With the difficulties in colonial America determining who Michael Miller (the second) was, and where he came from, never in my wildest dreams did I think we’d find our original homeplace in Switzerland two generations earlier.

And not just Michael’s home location, but his actual swear-to-God home, as in house.

I’m still reeling from this stroke of amazing luck – but then luck favors the prepared. My amazing German genealogist and cousin, Tom and my German-speaking friend, Chris receive all the credit for their amazing sleuthing work. None of this would have happened without their diligence.

I am ever so grateful.

I have wanted to visit Germany for decades. With this latest discovery, I’m checking airfares. My husband is in the other room having a coronary at the potential cost of the trip, but I’m focused on the emotional toll of not going. I always regretted not taking my mother back to Mutterstadt before her death, and count on it, she’ll be accompanying me in spirit😊

Maybe she has been guiding the way all along.

It was a long journey, in terms of miles, ships and time, from Schwarzenmatt to where I sit today. Ten generations and almost 400 years of mule paths, rutted wagon roads and 3-masted ships. From a farmhouse of stone and wood on a mountainside sheltering people, goats and pigs, with water hauled from the community well to an electrified dashboard from which I can travel the world, even back to Schwarzenmatt, without leaving my driver’s seat.

Yet, I know that there’s nothing like visiting in person. Walking where Heinrich walked. Standing where he stood. Visiting his grave, or at least the graveyard where he, his wife and their ancestors are surely buried in unmarked graves.

I hope to be reporting back to you in a year or so from Schwarzenmatt as I trace my ancestors’ footsteps and generations back in time.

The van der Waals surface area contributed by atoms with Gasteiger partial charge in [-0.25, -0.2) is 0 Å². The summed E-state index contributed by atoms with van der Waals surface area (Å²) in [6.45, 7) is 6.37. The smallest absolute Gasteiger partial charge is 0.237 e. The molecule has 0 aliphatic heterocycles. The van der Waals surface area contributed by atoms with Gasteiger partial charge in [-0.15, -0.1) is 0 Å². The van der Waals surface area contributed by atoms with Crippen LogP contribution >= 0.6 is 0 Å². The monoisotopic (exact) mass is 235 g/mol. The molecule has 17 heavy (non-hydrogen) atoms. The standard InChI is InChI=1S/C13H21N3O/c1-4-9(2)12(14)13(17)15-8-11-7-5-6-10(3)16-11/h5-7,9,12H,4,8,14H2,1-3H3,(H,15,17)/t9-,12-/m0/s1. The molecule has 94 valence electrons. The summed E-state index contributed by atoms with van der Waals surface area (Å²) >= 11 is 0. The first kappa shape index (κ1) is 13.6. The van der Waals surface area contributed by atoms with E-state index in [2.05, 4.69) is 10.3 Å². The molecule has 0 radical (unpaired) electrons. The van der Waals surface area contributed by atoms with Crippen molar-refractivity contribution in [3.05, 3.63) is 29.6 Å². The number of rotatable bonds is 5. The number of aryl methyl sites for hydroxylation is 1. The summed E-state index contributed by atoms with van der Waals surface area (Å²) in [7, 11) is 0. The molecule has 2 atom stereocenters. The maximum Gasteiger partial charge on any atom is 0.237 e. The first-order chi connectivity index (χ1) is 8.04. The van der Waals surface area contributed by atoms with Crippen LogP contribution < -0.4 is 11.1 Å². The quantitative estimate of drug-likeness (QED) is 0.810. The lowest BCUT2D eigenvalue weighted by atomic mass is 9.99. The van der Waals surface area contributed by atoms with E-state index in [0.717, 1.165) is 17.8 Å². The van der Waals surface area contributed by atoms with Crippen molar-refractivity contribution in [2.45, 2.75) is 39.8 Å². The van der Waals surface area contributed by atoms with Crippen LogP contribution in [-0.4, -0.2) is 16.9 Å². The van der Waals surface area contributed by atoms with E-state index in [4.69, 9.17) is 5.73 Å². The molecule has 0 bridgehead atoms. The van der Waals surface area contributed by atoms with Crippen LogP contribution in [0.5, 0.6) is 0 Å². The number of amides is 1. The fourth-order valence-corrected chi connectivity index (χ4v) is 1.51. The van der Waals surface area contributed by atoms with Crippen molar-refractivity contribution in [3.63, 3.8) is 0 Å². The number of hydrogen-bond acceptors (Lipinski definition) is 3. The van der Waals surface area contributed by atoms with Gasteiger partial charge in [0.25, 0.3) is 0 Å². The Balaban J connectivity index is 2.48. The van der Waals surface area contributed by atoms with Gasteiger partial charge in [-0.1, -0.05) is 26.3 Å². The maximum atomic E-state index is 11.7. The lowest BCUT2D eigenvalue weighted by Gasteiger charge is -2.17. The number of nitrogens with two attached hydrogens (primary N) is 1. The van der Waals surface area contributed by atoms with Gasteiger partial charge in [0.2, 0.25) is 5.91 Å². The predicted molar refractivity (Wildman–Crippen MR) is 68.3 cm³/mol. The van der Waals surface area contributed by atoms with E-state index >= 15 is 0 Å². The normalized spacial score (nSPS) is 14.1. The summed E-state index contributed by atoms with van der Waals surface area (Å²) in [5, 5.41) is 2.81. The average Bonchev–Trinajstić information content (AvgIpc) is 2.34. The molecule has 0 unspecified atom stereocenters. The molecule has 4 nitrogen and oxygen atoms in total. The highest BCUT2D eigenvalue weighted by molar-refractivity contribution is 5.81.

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Ancestry 2018 Ethnicity Update

When ethnicity estimates were first produced by vendors, they tended to resemble the wild west.

Today, results are becoming more refined and hopefully, more accurate as reference populations grow and become more reliable.

The Ancestry ethnicity update has been in beta for several months, but this week, Ancestry rolled out the ethnicity update for everyone.

Checking Your New Results

To see your updated results, sign on and click on the DNA Story to the left with Ethnicity Estimates.

Ancestry then explains that while your DNA doesn’t change, the estimates (pay attention to that word) do as the science improves.

Ethnicity Estimate Aren’t Precise

I’ve said this before, and I want to say it again. Ethnicity is the least precise and the least accurate of DNA tools for genetic genealogy. Ethnicity estimates are the most accurate at a continental level. Within continents, like Europe, Asia and Africa, there has been a lot of population movement and intermixing over time making the term “ethnicity” almost meaningless.

I know, I know – ethnicity estimates are also the simplest because there isn’t much learning curve and they’re easy to understand at a glance. This deceptive “ease of use” also makes them interesting to people who have only a passing curiosity. That’s why they attract so many test takers who either love of hate their results, but never fully understand the true message or utilize any other genetic genealogy tools.

Let’s take a look at how ethnicity estimates have changed over time and if they have improved with the latest version.

Ethnicity Estimate Changes

In my case, my original Ancestry ethnicity estimate in 2012 was:

  • British Isles 80%
  • Scandinavia 12%
  • Uncertain 8%

To say it was really bad is an understatement.

In 2013, Ancestry introduced their ethnicity V2 version which provided a lot more granularity.

Version 2 was dramatically different, with the British Isles moving from 80% to a total of 6%. Like a pendulum swinging, neither was accurate.

Ancestry introduced new features and combined their Genetic Communities with their ethnicity estimates in 2017.

In this new 2018 version, Ancestry has divided and recombined the British Isles and Western Europe differently and the resulting differences are significant.

My mystery Scandinavian is entirely gone now, but sadly, so is my Native American.

The New Results

I just got really boring – but the question is whether or not the new results are more accurate as compared to my proven genealogy. Boring doesn’t matter. Accuracy does.

Various Ancestry Ethnicity Versions Compared to Proven Genealogy